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Good Morning Nanty Glo!
Friday, January 6 2001

Economics of pop music

In an ironic sense, this week's discussion of popular music takes us full circle to our very first topic in this Jonal journey (beginning in January), economics. However, this time it's economics in a broader context than Western Pennsylvania's steel and coal industry.

Much has been said just about everywhere on how the musical tastes and styles radically changed in the 1950s and we've shown over the past two days how the top 10 each year became more youth-oriented than the one before. And this is where economics comes in, because I believe the real difference in 1955 was a shifting of the music consumer base from adults to youth, particularly teenagers. Ten years later, circa 1965, when I was living in Philadelphia attending seminary, the CBS FM radio network had an evening format that it called "the young sound" (I still have tapes made from some of those programs). In that, I propose, CBS radio put its finger on the difference between music before Bill Haley's Rock Around the Clock, and afterward.

I draw this point out because it follows on something noticed two days ago. The Crazy Otto Rag, also a top-10 list member for 1955, was a classic jitterbug, and I discussed how similar the jitterbug, from the 1920's on, was to the dance called rock and roll. There had been jitterbugs all those years, though they were not dominant. Rock and roll, despite the general wisdom, was not a new phenomenon but rather, at best, a renewed or recreated one. What was radically different by 1955 and ever thereafter, was two-fold: 1. Now, the big money in music was not in sheet music and performed music (concerts), but single recordings of music sold in record stores and played on jukeboxes. 2. For the first time, most of the consumers of these recordings were not adults, but teenagers.

This ecomonic fact has been known to sociologists from the beginning. In fact, more than 40 years ago I wrote a Teen Events column on a major article appearing in a national magazine about the millions of dollars now being spent each year by teenagers, for the first time ever. Much of it, perhaps most of it, was spent on popular records (if it's assumed the dollars spent on their food, shelter, and clothing were their parents' dollars, not the teens' own).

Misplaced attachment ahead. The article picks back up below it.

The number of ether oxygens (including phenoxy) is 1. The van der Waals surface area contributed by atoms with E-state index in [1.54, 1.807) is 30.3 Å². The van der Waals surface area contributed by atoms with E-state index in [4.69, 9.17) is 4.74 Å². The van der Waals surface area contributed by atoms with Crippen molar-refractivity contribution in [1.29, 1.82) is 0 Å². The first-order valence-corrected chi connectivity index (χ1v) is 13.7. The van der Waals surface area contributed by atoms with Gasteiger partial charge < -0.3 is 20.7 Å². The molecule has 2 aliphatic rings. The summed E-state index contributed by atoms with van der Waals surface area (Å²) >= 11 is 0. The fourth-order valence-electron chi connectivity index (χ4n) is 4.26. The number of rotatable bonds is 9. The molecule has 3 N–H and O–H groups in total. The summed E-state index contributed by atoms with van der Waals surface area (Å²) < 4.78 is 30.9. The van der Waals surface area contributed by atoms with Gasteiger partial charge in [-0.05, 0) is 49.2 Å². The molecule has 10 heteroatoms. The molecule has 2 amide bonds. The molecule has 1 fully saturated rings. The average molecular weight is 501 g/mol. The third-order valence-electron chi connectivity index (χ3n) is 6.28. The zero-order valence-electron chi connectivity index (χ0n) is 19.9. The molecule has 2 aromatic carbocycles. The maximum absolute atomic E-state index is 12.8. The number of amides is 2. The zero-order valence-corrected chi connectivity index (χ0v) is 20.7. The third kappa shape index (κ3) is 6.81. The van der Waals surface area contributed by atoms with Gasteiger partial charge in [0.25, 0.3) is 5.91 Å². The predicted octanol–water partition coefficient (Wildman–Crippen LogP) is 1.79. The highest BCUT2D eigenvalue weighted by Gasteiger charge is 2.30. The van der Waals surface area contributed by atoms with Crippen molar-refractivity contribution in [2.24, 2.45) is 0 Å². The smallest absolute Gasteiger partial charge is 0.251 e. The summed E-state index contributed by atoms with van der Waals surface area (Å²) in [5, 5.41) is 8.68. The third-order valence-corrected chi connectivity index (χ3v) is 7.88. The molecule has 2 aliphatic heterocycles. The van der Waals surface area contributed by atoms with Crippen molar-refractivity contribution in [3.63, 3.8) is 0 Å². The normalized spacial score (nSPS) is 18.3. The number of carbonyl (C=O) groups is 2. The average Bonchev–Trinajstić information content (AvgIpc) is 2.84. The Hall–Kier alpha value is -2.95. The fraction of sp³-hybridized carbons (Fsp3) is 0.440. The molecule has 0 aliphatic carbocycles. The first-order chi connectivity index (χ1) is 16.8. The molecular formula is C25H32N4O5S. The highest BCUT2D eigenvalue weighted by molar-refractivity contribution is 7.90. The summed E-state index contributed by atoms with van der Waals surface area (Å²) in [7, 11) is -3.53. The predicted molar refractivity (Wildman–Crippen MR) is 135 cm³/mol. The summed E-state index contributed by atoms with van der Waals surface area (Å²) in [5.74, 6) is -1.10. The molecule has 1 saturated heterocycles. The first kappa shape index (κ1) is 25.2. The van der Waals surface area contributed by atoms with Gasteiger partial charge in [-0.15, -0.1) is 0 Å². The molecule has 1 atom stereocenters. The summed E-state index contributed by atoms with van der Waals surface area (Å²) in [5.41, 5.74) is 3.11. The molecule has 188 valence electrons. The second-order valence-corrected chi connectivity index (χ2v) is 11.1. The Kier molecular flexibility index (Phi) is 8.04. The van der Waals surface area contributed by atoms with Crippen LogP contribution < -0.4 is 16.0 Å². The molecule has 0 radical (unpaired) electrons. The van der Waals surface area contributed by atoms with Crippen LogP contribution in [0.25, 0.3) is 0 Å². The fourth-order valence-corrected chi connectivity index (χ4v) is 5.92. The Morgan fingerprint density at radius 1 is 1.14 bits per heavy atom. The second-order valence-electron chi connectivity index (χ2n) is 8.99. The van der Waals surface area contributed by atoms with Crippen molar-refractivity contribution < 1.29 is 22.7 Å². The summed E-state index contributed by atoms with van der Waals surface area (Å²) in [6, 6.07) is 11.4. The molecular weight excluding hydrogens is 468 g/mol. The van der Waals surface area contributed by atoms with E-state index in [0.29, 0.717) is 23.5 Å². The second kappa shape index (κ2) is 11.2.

Another factor is that the teenagers of the '50's and '60's tended to grip on to their youth longer than any previous generation, at least in American history. As David Caldwell well said in his letter to the list on Thursday, "But for the passage of time and the progress of technology, I am one of the teens cruising with a boom box vibrating everything in the vicinity." He graduated from high school in 1957, three years before I did, and I've already described what a "teenager" I still am, with my laptop computer blasting out my tunes in mp3 digital file format to ease the stress of daily commute.

Food for thought. Comments anyone?

Webmaster Jon Kennedy


1. Kidnappers are not very interested in you.
2. In a hostage situation you are likely to be released first.
3. It's harder and harder for sexual harassment charges to stick.
4. No one expects you to run into a burning building.
5. People call at 9 p.m. and ask, "Did I wake you?"
6. People no longer view you as a hypochondriac.
7. There's nothing left to learn the hard way.
8. Things you buy now won't wear out.
9. You can eat dinner at 4 p.m.
10. You can live without sex but not without glasses.
11. You enjoy hearing about other people's operations.
12. You get into a heated argument about pension plans.
13. You have a party and the neighbors don't even realize it.
14. You no longer think of speed limits as a challenge.
15. You quit trying to hold your stomach in, no matter who walks in the room.
16. You sing along with the elevator music.
17. Your eyes won't get much worse.
18. Your investment in health insurance is finally beginning to pay off.
19. Your joints are more accurate than the National Weather Service.
20. Your secrets are safe with your friends because they can't remember them either.
21. Your supply of brain cells is finally down to a manageable size.

Sent by Zan

Lenten thought

Lord and Master of my life, cast away from me a spirit of laziness, despair, love of power and idle talk. But grant unto me, your servant, the spirit of chastity, humility, patience and love. Yea, O Lord and King, grant me to see my own sins and not to judge my brothers and sisters. For you are blessed unto ages of ages. Amen. O God, cleanse me a sinner.

The prayer of St Ephrem, fourth century

Sent by John Stamps

Lenten thoughts (i.e., pertaining to repentance and spiritual growth, from any faith-community perspective) are solicited from readers.

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